Mitchell v. Gladden

Annotate this Case

229 Or. 192 (1961)

366 P.2d 907


Supreme Court of Oregon.

Argued November 2, 1961.

Affirmed November 29, 1961.

Duane R. Ertsgaard, Salem, argued the cause and submitted a brief for appellant.

Harold W. Adams, Jr., Assistant Attorney General, Salem, argued the cause for respondent. With him on the brief was Robert Y. Thornton, Attorney General, Salem.

*193 Before McALLISTER, Chief Justice, and ROSSMAN, O'CONNELL, GOODWIN and LUSK, Justices.



This is a proceeding brought under the Post-Conviction Hearing Act (ORS 138.510-138.670). Petitioner seeks an adjudication declaring invalid a judgment and sentence of the circuit court of Douglas county on October 14, 1955 and a judgment and sentence of the circuit court of Harney county on January 18, 1956. The petition alleges four grounds for relief, two of which have been abandoned on appeal.

The first question presented is whether petitioner was deprived of his constitutional rights in the course of the procedure under which he was sentenced following his conviction after a plea of guilty to the crime of robbery.[1] The petition for post-conviction relief contained the following allegation:

"That at the time of sentencing as alleged above, the plaintiff was eighteen years of age; that the District Attorney furnished the Court with a telegram purporting to be from the Federal Bureau of Investigation, wherein there was alleged information concerning the activities of the plaintiff when he was a juvenile and were not convictions of any crime, and therefore prejudicial to the plaintiff and not proper matters to bring before the Court; that the District Attorney further advised the Court that the plaintiff had holds placed against him *194 from other agencies, and this matter was prejudicial to the plaintiff, as these were not proof of other crimes of which the plaintiff had been properly convicted, but were mere accusations; that the Court then took these matters into consideration when passing sentence upon the plaintiff, and did not consider the plaintiff as a first offender; that said information given to the Court was not in conformity to ORS 137.080 and following."

Petitioner contends that in sentencing him for the crime of robbery it was improper to consider any judgment, order or other matter in any juvenile proceedings to which he had been subjected. For this proposition petitioner relies upon ORS 419.572[2] which provided as follows:

"419.572 The disposition of a minor by any juvenile court of this state, including any order, judgment or decree pertaining thereto, or any testimony or evidence given in any juvenile court hearing in this state, is incompetent evidence against such child in any other proceeding or cause, whether civil, criminal or otherwise, in any court of this state. No such evidence or testimony shall be given by the juvenile court to anyone for use against such child."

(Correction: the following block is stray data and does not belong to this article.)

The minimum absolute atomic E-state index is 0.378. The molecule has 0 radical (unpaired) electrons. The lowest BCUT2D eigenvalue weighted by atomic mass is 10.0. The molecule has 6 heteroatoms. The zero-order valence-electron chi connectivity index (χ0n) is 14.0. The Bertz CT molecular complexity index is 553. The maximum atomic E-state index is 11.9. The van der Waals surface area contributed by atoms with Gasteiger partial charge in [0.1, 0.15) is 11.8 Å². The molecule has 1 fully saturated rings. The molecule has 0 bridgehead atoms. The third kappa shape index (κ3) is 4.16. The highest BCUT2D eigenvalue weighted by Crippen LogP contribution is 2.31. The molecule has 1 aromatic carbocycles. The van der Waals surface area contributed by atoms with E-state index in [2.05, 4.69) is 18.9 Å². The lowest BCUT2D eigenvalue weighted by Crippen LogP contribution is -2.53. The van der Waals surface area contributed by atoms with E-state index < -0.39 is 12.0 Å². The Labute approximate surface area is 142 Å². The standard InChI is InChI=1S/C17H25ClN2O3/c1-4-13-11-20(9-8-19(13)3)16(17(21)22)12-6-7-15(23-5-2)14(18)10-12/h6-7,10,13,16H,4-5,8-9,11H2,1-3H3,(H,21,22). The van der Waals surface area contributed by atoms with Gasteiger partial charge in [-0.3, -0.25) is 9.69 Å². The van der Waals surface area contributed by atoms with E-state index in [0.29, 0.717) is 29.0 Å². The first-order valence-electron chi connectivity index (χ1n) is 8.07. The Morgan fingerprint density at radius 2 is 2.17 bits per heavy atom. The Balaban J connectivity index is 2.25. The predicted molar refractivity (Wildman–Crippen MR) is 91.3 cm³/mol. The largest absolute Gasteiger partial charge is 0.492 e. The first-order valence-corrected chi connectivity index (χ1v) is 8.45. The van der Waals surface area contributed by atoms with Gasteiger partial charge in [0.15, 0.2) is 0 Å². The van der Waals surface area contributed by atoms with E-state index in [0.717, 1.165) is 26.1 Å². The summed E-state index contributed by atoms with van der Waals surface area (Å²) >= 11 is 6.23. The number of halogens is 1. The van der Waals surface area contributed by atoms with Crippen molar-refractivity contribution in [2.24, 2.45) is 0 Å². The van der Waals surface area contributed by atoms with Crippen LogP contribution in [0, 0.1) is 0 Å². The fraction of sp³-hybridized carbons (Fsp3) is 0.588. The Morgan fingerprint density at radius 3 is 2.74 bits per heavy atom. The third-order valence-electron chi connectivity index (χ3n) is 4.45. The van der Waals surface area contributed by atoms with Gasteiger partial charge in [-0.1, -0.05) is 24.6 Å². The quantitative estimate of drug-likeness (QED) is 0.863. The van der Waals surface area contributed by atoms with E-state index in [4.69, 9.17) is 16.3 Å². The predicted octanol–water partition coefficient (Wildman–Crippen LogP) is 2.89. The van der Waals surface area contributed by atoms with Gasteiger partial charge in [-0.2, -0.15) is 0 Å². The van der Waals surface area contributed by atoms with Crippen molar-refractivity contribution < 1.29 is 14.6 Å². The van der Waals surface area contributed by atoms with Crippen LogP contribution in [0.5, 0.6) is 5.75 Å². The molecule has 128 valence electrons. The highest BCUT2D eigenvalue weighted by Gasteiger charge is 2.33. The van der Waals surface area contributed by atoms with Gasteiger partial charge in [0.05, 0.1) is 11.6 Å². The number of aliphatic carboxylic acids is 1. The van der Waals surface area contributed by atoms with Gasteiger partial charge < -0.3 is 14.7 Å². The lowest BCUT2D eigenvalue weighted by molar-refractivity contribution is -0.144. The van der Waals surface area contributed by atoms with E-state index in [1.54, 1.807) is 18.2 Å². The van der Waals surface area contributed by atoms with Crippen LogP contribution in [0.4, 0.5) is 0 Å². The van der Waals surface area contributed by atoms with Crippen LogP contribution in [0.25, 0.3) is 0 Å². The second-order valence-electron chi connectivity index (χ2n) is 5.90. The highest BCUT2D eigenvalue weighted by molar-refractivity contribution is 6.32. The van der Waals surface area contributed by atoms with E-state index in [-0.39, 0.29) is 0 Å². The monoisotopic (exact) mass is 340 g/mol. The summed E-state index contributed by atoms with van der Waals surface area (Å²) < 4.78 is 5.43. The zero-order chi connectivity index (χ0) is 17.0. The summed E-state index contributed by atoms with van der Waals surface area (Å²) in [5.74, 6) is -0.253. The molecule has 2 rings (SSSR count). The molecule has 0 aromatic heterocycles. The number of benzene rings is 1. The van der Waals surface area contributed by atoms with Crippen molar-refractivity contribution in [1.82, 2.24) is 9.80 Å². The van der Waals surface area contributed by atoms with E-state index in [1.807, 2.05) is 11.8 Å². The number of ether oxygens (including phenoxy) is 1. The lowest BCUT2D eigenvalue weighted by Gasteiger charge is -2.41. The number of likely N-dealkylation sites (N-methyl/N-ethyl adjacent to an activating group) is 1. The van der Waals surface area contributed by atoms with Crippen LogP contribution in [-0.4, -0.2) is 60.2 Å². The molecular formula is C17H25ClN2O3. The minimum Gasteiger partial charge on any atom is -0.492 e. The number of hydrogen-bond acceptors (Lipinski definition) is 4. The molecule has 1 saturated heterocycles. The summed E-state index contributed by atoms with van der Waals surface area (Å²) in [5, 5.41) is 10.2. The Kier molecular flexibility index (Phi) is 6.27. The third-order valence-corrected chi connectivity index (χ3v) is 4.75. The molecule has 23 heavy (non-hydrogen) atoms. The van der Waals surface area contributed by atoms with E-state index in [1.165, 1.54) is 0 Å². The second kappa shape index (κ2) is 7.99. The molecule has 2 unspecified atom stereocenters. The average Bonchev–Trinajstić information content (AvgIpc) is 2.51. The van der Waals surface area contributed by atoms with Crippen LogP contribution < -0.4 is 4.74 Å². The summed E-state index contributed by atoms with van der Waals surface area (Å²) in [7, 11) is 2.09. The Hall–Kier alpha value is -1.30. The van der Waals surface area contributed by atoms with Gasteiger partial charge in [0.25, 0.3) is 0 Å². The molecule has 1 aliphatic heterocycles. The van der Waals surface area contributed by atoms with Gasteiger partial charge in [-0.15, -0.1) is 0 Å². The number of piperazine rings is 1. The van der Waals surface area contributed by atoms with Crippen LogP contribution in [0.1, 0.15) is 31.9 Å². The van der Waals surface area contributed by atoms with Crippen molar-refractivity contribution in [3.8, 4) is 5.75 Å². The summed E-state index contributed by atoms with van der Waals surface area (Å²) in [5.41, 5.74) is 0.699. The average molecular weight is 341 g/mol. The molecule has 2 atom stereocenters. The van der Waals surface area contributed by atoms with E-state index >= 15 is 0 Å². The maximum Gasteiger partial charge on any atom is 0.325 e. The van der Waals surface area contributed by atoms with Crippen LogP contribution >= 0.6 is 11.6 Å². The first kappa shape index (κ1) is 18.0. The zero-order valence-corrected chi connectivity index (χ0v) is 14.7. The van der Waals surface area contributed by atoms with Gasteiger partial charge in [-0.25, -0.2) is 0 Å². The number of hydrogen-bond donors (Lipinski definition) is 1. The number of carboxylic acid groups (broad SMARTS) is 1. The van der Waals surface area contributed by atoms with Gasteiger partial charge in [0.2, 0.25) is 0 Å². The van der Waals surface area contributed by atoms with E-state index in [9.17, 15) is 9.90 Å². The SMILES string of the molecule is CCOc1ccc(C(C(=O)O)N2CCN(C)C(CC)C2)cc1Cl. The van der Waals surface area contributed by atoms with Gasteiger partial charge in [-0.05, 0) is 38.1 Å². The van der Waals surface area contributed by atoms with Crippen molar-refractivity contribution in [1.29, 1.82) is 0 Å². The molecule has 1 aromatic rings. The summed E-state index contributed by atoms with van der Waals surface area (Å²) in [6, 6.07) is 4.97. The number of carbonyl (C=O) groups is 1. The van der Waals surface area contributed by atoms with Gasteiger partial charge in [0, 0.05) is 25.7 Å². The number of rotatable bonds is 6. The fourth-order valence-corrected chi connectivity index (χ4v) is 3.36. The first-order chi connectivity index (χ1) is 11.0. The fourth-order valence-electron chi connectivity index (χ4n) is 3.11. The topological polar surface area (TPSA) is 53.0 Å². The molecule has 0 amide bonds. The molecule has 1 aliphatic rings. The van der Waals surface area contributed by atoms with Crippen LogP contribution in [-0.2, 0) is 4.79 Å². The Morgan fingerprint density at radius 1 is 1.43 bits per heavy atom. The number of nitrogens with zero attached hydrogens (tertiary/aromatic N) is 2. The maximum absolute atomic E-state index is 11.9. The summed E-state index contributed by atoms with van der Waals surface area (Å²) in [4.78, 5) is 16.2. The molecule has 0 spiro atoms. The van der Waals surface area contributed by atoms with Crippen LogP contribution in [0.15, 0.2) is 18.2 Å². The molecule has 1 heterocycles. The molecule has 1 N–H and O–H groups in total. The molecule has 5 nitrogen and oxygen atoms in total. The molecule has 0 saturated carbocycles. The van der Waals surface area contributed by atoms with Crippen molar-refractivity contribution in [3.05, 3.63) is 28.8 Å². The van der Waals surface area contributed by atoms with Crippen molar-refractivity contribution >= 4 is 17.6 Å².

1. It is petitioner's position that the trial judge, in sentencing a mature criminal, is prohibited under ORS 419.572 from examining the criminal's juvenile record. The statute provides that the matters mentioned are incompetent evidence "against such child" and that "No such evidence or testimony shall be given by the juvenile court to anyone for use against such child." There is no proscription against the use of such evidence against a person after he has reached his majority. *195 The obvious purpose of the statute is to protect a child from the stigma of his wrongdoing in his effort to rehabilitate himself. When he is no longer a child and when it is demonstrated by his conviction that he has not rehabilitated himself, there is no longer any reason to preclude the use of the evidence in the juvenile proceedings for the purpose of fixing his sentence. We hold that the trial judge properly considered the petitioner's juvenile record and that no constitutional right was invaded.

2. The second ground relied upon by petitioner in invoking the Post-Conviction Hearing Act is that his sentence was for a fixed period of time (the sentence was for "a term of five years in the Oregon State Penitentiary") and not for an indeterminate period of time with a maximum term as required by ORS 137.120(2).[3] The imposition of a sentence for a specified period is to be construed as fixing the maximum period which is to be served under an indeterminate sentence.

The judgment of the lower court is affirmed.


[1] Apparently petitioner relies upon ORS 138.530(a) of the Post-Conviction Hearing Act which provides as follows:

"(a) A substantial denial in the proceedings resulting in petitioner's conviction, or in the appellate review thereof, of petitioner's rights under the Constitution of the United States, or under the Constitution of the State of Oregon, or both, and which denial rendered the conviction void."

[2] ORS 419.572 was in effect at the time petitioner was sentenced. It was later repealed, effective January 1, 1960. Oregon Laws 1959, ch 432, ยง 59.

[3] Petitioner contends that ORS 138.530(c) of the Post-Conviction Hearing Act was thus violated. That subsection provides as follows:

"(c) Sentence in excess of, or otherwise not in accordance with, the sentence authorized by law for the crime of which petitioner was convicted; or unconstitutionality of such sentence."